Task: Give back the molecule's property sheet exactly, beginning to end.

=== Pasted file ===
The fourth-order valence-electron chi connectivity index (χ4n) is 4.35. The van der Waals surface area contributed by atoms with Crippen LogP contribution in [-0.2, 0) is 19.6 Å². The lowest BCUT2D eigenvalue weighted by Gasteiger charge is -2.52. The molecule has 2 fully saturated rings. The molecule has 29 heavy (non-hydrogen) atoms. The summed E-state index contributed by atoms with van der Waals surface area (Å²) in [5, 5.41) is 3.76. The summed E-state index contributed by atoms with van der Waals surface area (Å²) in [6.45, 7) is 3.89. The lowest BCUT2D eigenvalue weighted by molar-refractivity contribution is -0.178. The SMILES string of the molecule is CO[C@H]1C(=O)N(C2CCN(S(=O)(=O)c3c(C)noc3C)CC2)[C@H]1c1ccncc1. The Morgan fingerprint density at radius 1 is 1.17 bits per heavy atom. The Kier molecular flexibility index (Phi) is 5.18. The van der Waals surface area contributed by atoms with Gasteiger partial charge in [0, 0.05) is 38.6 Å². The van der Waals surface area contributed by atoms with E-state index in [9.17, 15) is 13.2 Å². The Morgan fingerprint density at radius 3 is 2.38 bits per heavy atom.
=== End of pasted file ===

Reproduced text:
The fourth-order valence-electron chi connectivity index (χ4n) is 4.35. The van der Waals surface area contributed by atoms with Crippen LogP contribution in [-0.2, 0) is 19.6 Å². The lowest BCUT2D eigenvalue weighted by Gasteiger charge is -2.52. The molecule has 2 fully saturated rings. The molecule has 29 heavy (non-hydrogen) atoms. The summed E-state index contributed by atoms with van der Waals surface area (Å²) in [5, 5.41) is 3.76. The summed E-state index contributed by atoms with van der Waals surface area (Å²) in [6.45, 7) is 3.89. The lowest BCUT2D eigenvalue weighted by molar-refractivity contribution is -0.178. The SMILES string of the molecule is CO[C@H]1C(=O)N(C2CCN(S(=O)(=O)c3c(C)noc3C)CC2)[C@H]1c1ccncc1. The Morgan fingerprint density at radius 1 is 1.17 bits per heavy atom. The Kier molecular flexibility index (Phi) is 5.18. The van der Waals surface area contributed by atoms with Gasteiger partial charge in [0, 0.05) is 38.6 Å². The van der Waals surface area contributed by atoms with E-state index in [9.17, 15) is 13.2 Å². The Morgan fingerprint density at radius 3 is 2.38 bits per heavy atom.